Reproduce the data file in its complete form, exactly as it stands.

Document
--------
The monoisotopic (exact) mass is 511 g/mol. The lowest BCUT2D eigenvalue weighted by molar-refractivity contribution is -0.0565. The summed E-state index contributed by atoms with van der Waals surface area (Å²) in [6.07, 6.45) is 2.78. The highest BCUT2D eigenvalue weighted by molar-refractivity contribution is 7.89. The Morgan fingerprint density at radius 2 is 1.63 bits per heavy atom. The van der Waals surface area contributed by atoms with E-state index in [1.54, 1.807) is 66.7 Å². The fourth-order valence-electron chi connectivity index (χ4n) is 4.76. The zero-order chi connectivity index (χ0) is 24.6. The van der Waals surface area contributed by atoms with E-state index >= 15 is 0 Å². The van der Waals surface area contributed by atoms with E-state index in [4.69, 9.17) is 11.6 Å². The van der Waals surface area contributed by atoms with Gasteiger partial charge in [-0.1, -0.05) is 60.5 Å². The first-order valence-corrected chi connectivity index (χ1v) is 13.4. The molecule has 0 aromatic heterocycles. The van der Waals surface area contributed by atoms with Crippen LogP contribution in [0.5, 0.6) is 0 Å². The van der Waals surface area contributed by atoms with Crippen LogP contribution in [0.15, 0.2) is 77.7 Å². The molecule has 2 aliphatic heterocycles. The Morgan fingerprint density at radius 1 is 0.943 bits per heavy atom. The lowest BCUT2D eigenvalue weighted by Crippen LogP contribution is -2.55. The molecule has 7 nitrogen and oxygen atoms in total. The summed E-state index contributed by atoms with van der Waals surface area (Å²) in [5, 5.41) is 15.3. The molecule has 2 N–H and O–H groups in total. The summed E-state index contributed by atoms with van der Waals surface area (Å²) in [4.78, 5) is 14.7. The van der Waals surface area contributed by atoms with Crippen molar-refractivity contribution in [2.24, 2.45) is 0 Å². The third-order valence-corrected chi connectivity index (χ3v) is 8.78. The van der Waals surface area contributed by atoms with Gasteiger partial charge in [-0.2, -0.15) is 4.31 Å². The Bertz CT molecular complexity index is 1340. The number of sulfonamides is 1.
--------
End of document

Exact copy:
The monoisotopic (exact) mass is 511 g/mol. The lowest BCUT2D eigenvalue weighted by molar-refractivity contribution is -0.0565. The summed E-state index contributed by atoms with van der Waals surface area (Å²) in [6.07, 6.45) is 2.78. The highest BCUT2D eigenvalue weighted by molar-refractivity contribution is 7.89. The Morgan fingerprint density at radius 2 is 1.63 bits per heavy atom. The van der Waals surface area contributed by atoms with E-state index in [1.54, 1.807) is 66.7 Å². The fourth-order valence-electron chi connectivity index (χ4n) is 4.76. The zero-order chi connectivity index (χ0) is 24.6. The van der Waals surface area contributed by atoms with E-state index >= 15 is 0 Å². The van der Waals surface area contributed by atoms with E-state index in [4.69, 9.17) is 11.6 Å². The van der Waals surface area contributed by atoms with Gasteiger partial charge in [-0.1, -0.05) is 60.5 Å². The first-order valence-corrected chi connectivity index (χ1v) is 13.4. The molecule has 0 aromatic heterocycles. The van der Waals surface area contributed by atoms with Crippen LogP contribution in [0.5, 0.6) is 0 Å². The van der Waals surface area contributed by atoms with Crippen LogP contribution in [0.15, 0.2) is 77.7 Å². The molecule has 2 aliphatic heterocycles. The Morgan fingerprint density at radius 1 is 0.943 bits per heavy atom. The lowest BCUT2D eigenvalue weighted by Crippen LogP contribution is -2.55. The molecule has 7 nitrogen and oxygen atoms in total. The summed E-state index contributed by atoms with van der Waals surface area (Å²) in [5, 5.41) is 15.3. The molecule has 2 N–H and O–H groups in total. The summed E-state index contributed by atoms with van der Waals surface area (Å²) in [4.78, 5) is 14.7. The van der Waals surface area contributed by atoms with Crippen molar-refractivity contribution in [2.24, 2.45) is 0 Å². The third-order valence-corrected chi connectivity index (χ3v) is 8.78. The van der Waals surface area contributed by atoms with Gasteiger partial charge in [-0.2, -0.15) is 4.31 Å². The Bertz CT molecular complexity index is 1340. The number of sulfonamides is 1.